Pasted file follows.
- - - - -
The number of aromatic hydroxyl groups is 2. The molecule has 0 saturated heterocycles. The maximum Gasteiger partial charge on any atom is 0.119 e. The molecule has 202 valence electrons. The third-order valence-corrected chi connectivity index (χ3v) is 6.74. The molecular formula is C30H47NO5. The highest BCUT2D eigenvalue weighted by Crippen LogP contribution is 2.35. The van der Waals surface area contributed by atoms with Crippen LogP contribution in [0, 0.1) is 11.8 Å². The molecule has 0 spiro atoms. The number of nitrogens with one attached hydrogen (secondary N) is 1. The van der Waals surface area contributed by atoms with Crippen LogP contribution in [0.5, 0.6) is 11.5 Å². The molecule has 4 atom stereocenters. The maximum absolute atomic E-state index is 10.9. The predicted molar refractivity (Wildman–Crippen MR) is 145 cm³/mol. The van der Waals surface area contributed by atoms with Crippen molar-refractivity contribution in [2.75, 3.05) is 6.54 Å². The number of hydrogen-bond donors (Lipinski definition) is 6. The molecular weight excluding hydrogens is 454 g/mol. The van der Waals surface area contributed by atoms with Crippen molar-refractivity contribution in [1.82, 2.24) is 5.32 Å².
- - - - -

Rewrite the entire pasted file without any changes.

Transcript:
The number of aromatic hydroxyl groups is 2. The molecule has 0 saturated heterocycles. The maximum Gasteiger partial charge on any atom is 0.119 e. The molecule has 202 valence electrons. The third-order valence-corrected chi connectivity index (χ3v) is 6.74. The molecular formula is C30H47NO5. The highest BCUT2D eigenvalue weighted by Crippen LogP contribution is 2.35. The van der Waals surface area contributed by atoms with Crippen LogP contribution in [0, 0.1) is 11.8 Å². The molecule has 0 spiro atoms. The number of nitrogens with one attached hydrogen (secondary N) is 1. The van der Waals surface area contributed by atoms with Crippen LogP contribution in [0.5, 0.6) is 11.5 Å². The molecule has 4 atom stereocenters. The maximum absolute atomic E-state index is 10.9. The predicted molar refractivity (Wildman–Crippen MR) is 145 cm³/mol. The van der Waals surface area contributed by atoms with Crippen molar-refractivity contribution in [2.75, 3.05) is 6.54 Å². The number of hydrogen-bond donors (Lipinski definition) is 6. The molecular weight excluding hydrogens is 454 g/mol. The van der Waals surface area contributed by atoms with Crippen molar-refractivity contribution in [1.82, 2.24) is 5.32 Å².